Nice article here , by Sophia McDougall, about the Strong Female Character idea.
“Sherlock Holmes gets to be brilliant, solitary, abrasive, Bohemian, whimsical, brave, sad, manipulative, neurotic, vain, untidy, fastidious, artistic, courteous, rude, a polymath genius. Female characters get to be Strong.”
Yeah. I love a great kickass female character like, say, Kate Daniels. But the idea that every paranormal / urban fantasy / YA fantasy / whatever needs this same exact style of witty kickass female protagonist is SO INFURIATING.
That’s one reason I loved, say, Tremaine from The Fall of Ile-Rien trilogy by Martha Wells. Because she’s a complex and interesting female character, not a Strong Female Character.
I really really really want people to quit using the word Strong in this context and start using the word Complex. Because I think using the word Strong really does bias readers and reviewers and everyone to think that kickass female characters with swords / guns / knives / mad martial arts skillz are The Right Kind and other kinds of female characters are Not Strong and Therefore Not As Good. Which is obviously ridiculous.
I don’t necessarily like the use of the word “realistic” either, because I think that in literature there is a feeling that the word “realistic” means “literary” and carries connotations of unpleasant, neurotic, depressed, lonely, bitter — all this baggage, as though only negative qualities are realistic. I don’t know, does anybody feel that way about the word in this connection?
Anyway: “Is Sherlock Holmes strong? It’s not just that the answer is “of course”, it’s that it’s the wrong question.”
Yes yes yes. It IS totally the wrong question. I hereby vow never to use the word “strong” to describe any character again, ever. Or, yes, “feisty”, which sounds condescending to me anyway.
But Kate Daniels really is kickass, though. That’s just an accurate description right there.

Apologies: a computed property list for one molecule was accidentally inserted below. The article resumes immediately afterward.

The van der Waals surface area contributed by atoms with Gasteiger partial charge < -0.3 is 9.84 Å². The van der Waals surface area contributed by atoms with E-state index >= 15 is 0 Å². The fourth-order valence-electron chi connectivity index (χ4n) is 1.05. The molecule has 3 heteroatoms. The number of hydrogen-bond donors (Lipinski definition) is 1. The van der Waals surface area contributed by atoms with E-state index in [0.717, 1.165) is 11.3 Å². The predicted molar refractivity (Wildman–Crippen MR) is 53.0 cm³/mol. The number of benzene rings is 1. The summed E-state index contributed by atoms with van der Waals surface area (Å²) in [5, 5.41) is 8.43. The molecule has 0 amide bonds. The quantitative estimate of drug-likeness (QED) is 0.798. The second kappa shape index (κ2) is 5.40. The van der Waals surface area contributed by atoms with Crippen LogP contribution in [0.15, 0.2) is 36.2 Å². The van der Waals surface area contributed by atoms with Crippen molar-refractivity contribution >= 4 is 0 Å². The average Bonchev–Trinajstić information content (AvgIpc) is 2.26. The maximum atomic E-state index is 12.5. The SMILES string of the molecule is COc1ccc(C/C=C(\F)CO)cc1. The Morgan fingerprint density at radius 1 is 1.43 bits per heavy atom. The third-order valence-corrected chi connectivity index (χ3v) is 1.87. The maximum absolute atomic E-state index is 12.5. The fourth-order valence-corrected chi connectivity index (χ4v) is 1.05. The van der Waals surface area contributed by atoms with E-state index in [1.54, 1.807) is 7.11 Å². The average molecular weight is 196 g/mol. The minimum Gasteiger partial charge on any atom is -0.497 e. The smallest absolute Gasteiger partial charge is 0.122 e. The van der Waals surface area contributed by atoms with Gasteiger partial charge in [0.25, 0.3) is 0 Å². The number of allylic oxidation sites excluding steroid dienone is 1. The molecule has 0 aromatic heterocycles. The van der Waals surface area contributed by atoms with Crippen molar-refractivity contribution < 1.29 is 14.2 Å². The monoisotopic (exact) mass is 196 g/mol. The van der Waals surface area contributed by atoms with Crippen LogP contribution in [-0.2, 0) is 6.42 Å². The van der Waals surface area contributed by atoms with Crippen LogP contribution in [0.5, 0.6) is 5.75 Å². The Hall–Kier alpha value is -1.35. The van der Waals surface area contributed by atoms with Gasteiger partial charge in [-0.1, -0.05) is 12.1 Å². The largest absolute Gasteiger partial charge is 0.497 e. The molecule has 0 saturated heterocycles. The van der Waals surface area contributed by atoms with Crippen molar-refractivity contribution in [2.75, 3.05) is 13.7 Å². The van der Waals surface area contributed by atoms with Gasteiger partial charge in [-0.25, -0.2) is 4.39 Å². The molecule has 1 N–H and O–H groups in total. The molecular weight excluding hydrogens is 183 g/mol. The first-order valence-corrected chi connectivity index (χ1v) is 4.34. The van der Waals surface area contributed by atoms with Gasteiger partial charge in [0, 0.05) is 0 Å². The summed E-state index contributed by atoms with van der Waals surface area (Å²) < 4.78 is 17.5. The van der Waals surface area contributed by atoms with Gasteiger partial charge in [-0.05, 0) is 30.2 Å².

2 thoughts on “Not impressed by Strong Female Characters”
I’ve certainly picked up the same connotations in ‘realistic’. I’ve even heard it used (in person) as a condemnation towards someone who’d had a more stable life: ‘you’ve never had to face reality’ … yeah, only the bad stuff is ‘real’. Then why bother living? Of course, one never comes up with the pithy answer in the moment.
I also loathe ‘feisty’ as the connotation is ‘ineffective.’ Lots of drama, but nothing changes. Like the elder princess, Judit, in Kay’s LAST LIGHT, whose sister realizes that for all Judith’s dramatic antics, she’s still going to be married off to a guy several years younger. Kay is a good example of a writer who really does good female characters, although I’ve certainly seen them condemned; condemned because they don’t break out, do the modern thing, instead they work within their cultural constraints. (or not, as with Judit). So the condemned character, instead of decking the prince when he touches her, realizes she can use this, and politics successfully into marrying him.
He does all kinds which is part of what makes him an excellent writer.
One issue with the k/a female protaganist is that sometimes the female part gets lost in the writing. I’ve been occasionally trying to figure out why Hallie Michaels (Deb Coate’s protaganist) does so strongly come across as female, when by actions & attitudes she ought to be ‘man with boobs’ character. So far I haven’t come up with anything that seems right.
oh, and there’s another, who ties into a discussion here a while back about writing married couples with family: Poli in Ansen Dibbell’s trilogy that starts iwth CIRCLE CRESCENT STAR. She’s not actually human, but her people can interbreed (genetic engineering in the background) with humans, a military leader, pursued by a human young man in book one & married by the end, and still married with children in the rest. Part of the story is about her and her husband, certainly they end up rather differently – and with a healthier relationship – than they begin, but the bulk of the story is officially focused on politics, and skulduggery.
I’ve certainly seen the same connotations for “realistic” as well — and I would add that it often has the same connotations when used to describe stories as well as characters. I don’t know how many times I’ve disliked an ending that was depressing and didn’t fit with the rest of the book or movie and everyone tells me I just must not like realistic tales. I like realisitic just fine… Hope and victory and triumph are also real world things!